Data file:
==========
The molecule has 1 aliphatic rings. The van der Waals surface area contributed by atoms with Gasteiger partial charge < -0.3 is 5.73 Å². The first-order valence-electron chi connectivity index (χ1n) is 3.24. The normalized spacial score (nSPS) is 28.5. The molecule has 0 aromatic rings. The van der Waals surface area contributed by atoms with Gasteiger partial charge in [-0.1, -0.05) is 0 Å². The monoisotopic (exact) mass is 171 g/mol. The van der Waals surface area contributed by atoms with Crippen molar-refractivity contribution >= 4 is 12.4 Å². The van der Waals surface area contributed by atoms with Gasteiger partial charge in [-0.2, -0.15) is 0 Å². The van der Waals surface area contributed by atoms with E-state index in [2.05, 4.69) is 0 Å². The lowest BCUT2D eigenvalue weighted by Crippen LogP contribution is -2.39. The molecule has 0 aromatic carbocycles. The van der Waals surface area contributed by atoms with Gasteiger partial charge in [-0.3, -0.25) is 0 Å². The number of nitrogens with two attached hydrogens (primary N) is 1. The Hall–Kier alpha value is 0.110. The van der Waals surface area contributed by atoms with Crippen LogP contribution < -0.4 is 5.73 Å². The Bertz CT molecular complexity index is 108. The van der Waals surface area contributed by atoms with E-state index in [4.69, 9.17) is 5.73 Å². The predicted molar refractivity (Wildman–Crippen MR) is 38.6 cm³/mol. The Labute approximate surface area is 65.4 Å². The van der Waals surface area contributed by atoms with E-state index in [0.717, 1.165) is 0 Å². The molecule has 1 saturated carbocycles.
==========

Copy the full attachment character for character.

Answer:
The molecule has 1 aliphatic rings. The van der Waals surface area contributed by atoms with Gasteiger partial charge < -0.3 is 5.73 Å². The first-order valence-electron chi connectivity index (χ1n) is 3.24. The normalized spacial score (nSPS) is 28.5. The molecule has 0 aromatic rings. The van der Waals surface area contributed by atoms with Gasteiger partial charge in [-0.1, -0.05) is 0 Å². The monoisotopic (exact) mass is 171 g/mol. The van der Waals surface area contributed by atoms with Crippen molar-refractivity contribution >= 4 is 12.4 Å². The van der Waals surface area contributed by atoms with Gasteiger partial charge in [-0.2, -0.15) is 0 Å². The van der Waals surface area contributed by atoms with E-state index in [2.05, 4.69) is 0 Å². The lowest BCUT2D eigenvalue weighted by Crippen LogP contribution is -2.39. The molecule has 0 aromatic carbocycles. The van der Waals surface area contributed by atoms with Gasteiger partial charge in [-0.3, -0.25) is 0 Å². The number of nitrogens with two attached hydrogens (primary N) is 1. The Hall–Kier alpha value is 0.110. The van der Waals surface area contributed by atoms with Crippen LogP contribution < -0.4 is 5.73 Å². The Bertz CT molecular complexity index is 108. The van der Waals surface area contributed by atoms with E-state index in [4.69, 9.17) is 5.73 Å². The predicted molar refractivity (Wildman–Crippen MR) is 38.6 cm³/mol. The Labute approximate surface area is 65.4 Å². The van der Waals surface area contributed by atoms with E-state index in [0.717, 1.165) is 0 Å². The molecule has 1 saturated carbocycles.